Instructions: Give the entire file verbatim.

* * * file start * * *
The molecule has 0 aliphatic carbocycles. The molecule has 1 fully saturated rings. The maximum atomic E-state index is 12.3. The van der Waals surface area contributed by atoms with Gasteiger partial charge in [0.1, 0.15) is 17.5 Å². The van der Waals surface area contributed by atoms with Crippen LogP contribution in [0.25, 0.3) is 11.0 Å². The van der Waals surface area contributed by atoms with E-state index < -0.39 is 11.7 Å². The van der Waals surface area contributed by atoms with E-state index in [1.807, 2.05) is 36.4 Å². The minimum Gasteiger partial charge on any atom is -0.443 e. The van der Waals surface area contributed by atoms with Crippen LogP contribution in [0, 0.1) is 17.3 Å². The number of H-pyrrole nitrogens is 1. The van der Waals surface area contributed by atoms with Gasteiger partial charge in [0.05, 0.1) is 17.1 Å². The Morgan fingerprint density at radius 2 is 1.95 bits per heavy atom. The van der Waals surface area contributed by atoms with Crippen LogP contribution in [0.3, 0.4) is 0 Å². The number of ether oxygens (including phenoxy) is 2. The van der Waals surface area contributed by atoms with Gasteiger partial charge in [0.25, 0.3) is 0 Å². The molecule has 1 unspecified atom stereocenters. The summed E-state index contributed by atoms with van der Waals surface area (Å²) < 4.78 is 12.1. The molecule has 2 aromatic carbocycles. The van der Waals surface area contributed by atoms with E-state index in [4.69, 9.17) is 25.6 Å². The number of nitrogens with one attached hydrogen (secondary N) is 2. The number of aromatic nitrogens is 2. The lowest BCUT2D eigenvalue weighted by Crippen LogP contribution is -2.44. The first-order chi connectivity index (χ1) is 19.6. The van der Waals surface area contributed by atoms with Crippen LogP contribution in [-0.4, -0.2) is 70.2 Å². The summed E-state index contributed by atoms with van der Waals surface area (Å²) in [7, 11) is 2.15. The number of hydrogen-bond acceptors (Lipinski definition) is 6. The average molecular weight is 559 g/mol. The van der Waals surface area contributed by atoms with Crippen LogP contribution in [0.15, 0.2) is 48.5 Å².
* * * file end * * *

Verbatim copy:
The molecule has 0 aliphatic carbocycles. The molecule has 1 fully saturated rings. The maximum atomic E-state index is 12.3. The van der Waals surface area contributed by atoms with Gasteiger partial charge in [0.1, 0.15) is 17.5 Å². The van der Waals surface area contributed by atoms with Crippen LogP contribution in [0.25, 0.3) is 11.0 Å². The van der Waals surface area contributed by atoms with E-state index < -0.39 is 11.7 Å². The van der Waals surface area contributed by atoms with E-state index in [1.807, 2.05) is 36.4 Å². The minimum Gasteiger partial charge on any atom is -0.443 e. The van der Waals surface area contributed by atoms with Crippen LogP contribution in [0, 0.1) is 17.3 Å². The number of H-pyrrole nitrogens is 1. The van der Waals surface area contributed by atoms with Gasteiger partial charge in [0.05, 0.1) is 17.1 Å². The Morgan fingerprint density at radius 2 is 1.95 bits per heavy atom. The van der Waals surface area contributed by atoms with Crippen LogP contribution in [0.3, 0.4) is 0 Å². The number of ether oxygens (including phenoxy) is 2. The van der Waals surface area contributed by atoms with Gasteiger partial charge in [0.25, 0.3) is 0 Å². The molecule has 1 unspecified atom stereocenters. The summed E-state index contributed by atoms with van der Waals surface area (Å²) < 4.78 is 12.1. The molecule has 2 aromatic carbocycles. The van der Waals surface area contributed by atoms with E-state index in [4.69, 9.17) is 25.6 Å². The number of nitrogens with one attached hydrogen (secondary N) is 2. The number of aromatic nitrogens is 2. The lowest BCUT2D eigenvalue weighted by Crippen LogP contribution is -2.44. The first-order chi connectivity index (χ1) is 19.6. The van der Waals surface area contributed by atoms with Crippen LogP contribution in [-0.4, -0.2) is 70.2 Å². The summed E-state index contributed by atoms with van der Waals surface area (Å²) in [7, 11) is 2.15. The number of hydrogen-bond acceptors (Lipinski definition) is 6. The average molecular weight is 559 g/mol. The van der Waals surface area contributed by atoms with Crippen LogP contribution in [0.15, 0.2) is 48.5 Å².